Beer-Braised Beef with Mushrooms

Preparation info

  • Makes

    6

    Servings
    • Difficulty

      Medium

Appears in

Get in There and Cook: A Master Class for the Starter Chef

Get in There and Cook

By Richard Sax

Published 1997

  • About

I love this dish, which is mellow with the flavor of beer and onions. Guinness has both a slight bitterness and a sweetness that marry beautifully with the beef.

Ingredients

  • 3 tablespoons vegetable or olive oil, or as needed
  • 3 to 3½ pounds boneless lean beef, preferably shin, chuck, or bottom round, trimmed and cut into 2-inch cubes
  • Salt or freshly ground black pepper, to taste
  • 3 onions (about pounds), coarsely chopped
  • 4 or 5 carrots, trimmed, peeled, and sliced ½ inch thick
  • 3 garlic cloves, thinly sliced
  • Pinch of dried red pepper flakes
  • ¼ cup all-purpose flour
  • bottles (12 ounces each) Guinness stout or dark beer, or as needed
  • 1 tablespoon tomato paste
  • 2 fresh thyme sprigs or a large pinch of dried thyme
  • 5 fresh parsley sprigs
  • 1 bay leaf
  • 8 allspice berries
  • 1 star anise
  • 3 whole cloves
  • 2 cups quartered white mushroom caps (Mushroom Basics)
  • 3 tablespoons chopped fresh parsley

    Method

    1. 1. Preheat the oven to 325°F., with a rack positioned in the lower third of the oven. In a large flameproof casserole or Dutch oven, heat 2 tablespoons of the oil over high heat. Add enough meat to cover the bottom without crowding; sprinkle with salt and pepper to taste. Sauté, tossing occasionally with a wooden spoon, until well browned on all sides, 5 to 6 minutes. Transfer to a plate and brown the remaining meat in batches, adding oil as needed. Lower the heat slightly if the meat is sputtering violently. Set the meat aside on a plate.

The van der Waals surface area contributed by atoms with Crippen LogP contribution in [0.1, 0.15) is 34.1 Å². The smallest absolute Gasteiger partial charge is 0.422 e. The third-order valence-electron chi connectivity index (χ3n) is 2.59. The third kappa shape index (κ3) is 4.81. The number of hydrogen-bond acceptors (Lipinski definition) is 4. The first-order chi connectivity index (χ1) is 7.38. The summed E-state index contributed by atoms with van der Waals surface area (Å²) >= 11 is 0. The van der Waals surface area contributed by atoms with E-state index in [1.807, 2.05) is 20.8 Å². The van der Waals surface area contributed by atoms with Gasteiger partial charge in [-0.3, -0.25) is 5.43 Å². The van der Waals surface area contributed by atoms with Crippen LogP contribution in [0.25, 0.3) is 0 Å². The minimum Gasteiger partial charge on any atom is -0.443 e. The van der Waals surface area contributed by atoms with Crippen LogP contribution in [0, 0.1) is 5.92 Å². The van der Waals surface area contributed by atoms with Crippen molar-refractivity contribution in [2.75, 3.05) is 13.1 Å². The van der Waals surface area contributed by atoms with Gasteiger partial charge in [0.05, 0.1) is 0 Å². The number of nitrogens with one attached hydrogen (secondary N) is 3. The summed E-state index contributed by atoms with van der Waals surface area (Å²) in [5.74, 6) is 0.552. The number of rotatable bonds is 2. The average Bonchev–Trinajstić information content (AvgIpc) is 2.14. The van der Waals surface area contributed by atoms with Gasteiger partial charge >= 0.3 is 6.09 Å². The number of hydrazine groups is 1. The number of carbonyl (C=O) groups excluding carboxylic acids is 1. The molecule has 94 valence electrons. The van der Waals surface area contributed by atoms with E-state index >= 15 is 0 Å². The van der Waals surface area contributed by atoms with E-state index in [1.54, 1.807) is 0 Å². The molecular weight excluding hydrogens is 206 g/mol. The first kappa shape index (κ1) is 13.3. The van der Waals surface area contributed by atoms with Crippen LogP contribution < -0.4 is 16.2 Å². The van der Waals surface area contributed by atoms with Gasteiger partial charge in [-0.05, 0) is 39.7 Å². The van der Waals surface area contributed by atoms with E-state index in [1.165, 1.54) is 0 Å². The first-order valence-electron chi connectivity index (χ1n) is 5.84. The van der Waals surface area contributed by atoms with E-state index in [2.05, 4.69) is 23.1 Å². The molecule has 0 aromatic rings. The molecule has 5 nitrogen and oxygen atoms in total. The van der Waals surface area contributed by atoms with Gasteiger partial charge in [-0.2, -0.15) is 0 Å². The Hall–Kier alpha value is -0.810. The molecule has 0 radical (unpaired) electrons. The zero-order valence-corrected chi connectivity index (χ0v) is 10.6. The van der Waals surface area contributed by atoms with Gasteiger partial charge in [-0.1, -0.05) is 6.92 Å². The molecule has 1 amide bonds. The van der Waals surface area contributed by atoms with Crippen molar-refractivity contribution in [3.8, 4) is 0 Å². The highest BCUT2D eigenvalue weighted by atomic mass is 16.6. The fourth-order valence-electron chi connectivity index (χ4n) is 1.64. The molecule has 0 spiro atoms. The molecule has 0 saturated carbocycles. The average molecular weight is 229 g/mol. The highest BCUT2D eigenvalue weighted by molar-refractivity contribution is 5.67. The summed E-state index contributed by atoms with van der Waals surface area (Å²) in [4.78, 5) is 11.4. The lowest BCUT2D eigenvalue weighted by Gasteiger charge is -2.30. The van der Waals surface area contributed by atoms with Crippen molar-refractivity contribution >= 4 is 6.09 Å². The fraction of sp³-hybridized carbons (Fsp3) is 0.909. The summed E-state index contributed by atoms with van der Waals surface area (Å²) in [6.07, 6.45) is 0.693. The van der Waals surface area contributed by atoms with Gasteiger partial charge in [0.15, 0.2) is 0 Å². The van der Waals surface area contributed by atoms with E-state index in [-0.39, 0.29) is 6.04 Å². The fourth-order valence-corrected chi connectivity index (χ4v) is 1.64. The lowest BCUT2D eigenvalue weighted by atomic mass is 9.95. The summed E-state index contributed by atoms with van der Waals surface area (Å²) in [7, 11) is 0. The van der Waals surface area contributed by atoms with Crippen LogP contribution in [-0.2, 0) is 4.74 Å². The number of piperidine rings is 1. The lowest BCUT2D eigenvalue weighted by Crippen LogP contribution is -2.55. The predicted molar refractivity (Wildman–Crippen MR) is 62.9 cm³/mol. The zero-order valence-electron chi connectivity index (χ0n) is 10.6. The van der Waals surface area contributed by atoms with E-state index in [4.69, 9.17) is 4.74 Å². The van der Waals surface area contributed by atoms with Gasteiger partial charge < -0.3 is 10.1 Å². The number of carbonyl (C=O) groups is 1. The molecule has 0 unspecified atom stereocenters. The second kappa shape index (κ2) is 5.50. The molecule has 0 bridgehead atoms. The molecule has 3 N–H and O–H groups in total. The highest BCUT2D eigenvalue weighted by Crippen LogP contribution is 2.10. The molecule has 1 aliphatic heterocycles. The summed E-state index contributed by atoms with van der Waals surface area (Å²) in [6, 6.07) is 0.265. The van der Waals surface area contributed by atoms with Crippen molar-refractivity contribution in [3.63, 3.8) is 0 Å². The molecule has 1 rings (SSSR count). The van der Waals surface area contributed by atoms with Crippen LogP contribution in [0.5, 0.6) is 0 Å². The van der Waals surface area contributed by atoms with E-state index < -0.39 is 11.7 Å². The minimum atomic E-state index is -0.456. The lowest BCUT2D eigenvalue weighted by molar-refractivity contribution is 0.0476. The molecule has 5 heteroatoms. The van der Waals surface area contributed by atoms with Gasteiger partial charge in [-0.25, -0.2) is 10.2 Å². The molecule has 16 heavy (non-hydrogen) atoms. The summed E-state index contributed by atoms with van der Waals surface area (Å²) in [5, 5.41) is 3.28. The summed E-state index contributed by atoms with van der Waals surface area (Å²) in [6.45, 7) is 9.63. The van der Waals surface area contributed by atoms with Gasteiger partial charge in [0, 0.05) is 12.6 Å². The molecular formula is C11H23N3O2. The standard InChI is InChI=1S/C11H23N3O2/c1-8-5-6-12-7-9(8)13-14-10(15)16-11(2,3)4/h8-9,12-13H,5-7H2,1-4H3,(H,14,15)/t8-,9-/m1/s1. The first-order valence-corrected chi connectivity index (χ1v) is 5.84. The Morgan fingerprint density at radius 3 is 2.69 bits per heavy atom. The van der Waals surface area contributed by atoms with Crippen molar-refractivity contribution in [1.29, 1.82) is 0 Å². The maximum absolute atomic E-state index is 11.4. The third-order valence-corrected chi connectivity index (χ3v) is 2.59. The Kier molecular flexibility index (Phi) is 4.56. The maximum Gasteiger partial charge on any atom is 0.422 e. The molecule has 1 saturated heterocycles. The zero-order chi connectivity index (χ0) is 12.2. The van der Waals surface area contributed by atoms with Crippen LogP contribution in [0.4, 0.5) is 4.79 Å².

2. Add the onions, carrots, garlic, and pepper flakes to the casserole, tossing to coat with the oil (add a little more oil if the pan is dry). Lower the heat to medium and sauté, tossing, until the vegetables are softened and lightly golden, about 12 minutes. Sprinkle the flour over the vegetables and cook over medium heat, stirring with a wooden spoon, until the flour is blended in and lightly browned, 3 to 5 minutes.
    3. Add a little of the Guinness to the pan; stir and scrape up all possible browned bits from the bottom with a wooden spoon, stirring them into the liquid (Deglazing Basics). Stir in the tomato paste. Return the meat to the casserole, adding enough Guinness to come nearly up to the level of the solids. Meanwhile, tie the thyme, parsley sprigs, bay leaf, allspice berries, star anise, and cloves in a piece of cheesecloth. Tuck the cheesecloth bag into the stew.
    4. Bring the mixture to a boil. Cover the casserole tightly with foil and then with the lid. Place in the lower part of the oven; immediately lower the heat to 300°F. Bake (oven braise), stirring occasionally, until the beef is tender, about 2 hours (start checking the meat after about 1½ hours). Check occasionally as the stew bakes; if it is boiling rather than simmering, immediately lower the heat further to 250° or 275°, so you maintain a gentle simmer. Boiling will toughen the meat.
    5. Remove the casserole from the oven. If you have time, uncover and let the mixture cool to room temperature, then refrigerate, covered, overnight. The next day, lift off all possible solidified fat from the surface with a skimmer or a metal spoon. Bring the casserole to a simmer over medium heat. Remove and discard the spice bag, gently squeezing it to release all possible juices. Taste and correct the seasonings, adding salt, black pepper, and/or red pepper flakes if needed.
    6. Heat the remaining tablespoon of oil in a nonstick large skillet over medium-high heat. Add the quartered mushroom caps and sprinkle with salt and pepper to taste. Let the mushrooms sizzle for a moment or two. Then sauté, tossing frequently, until lightly golden, about 5 minutes longer. Add the chopped parsley and toss to combine; spoon the mushrooms over each portion of stew and serve hot.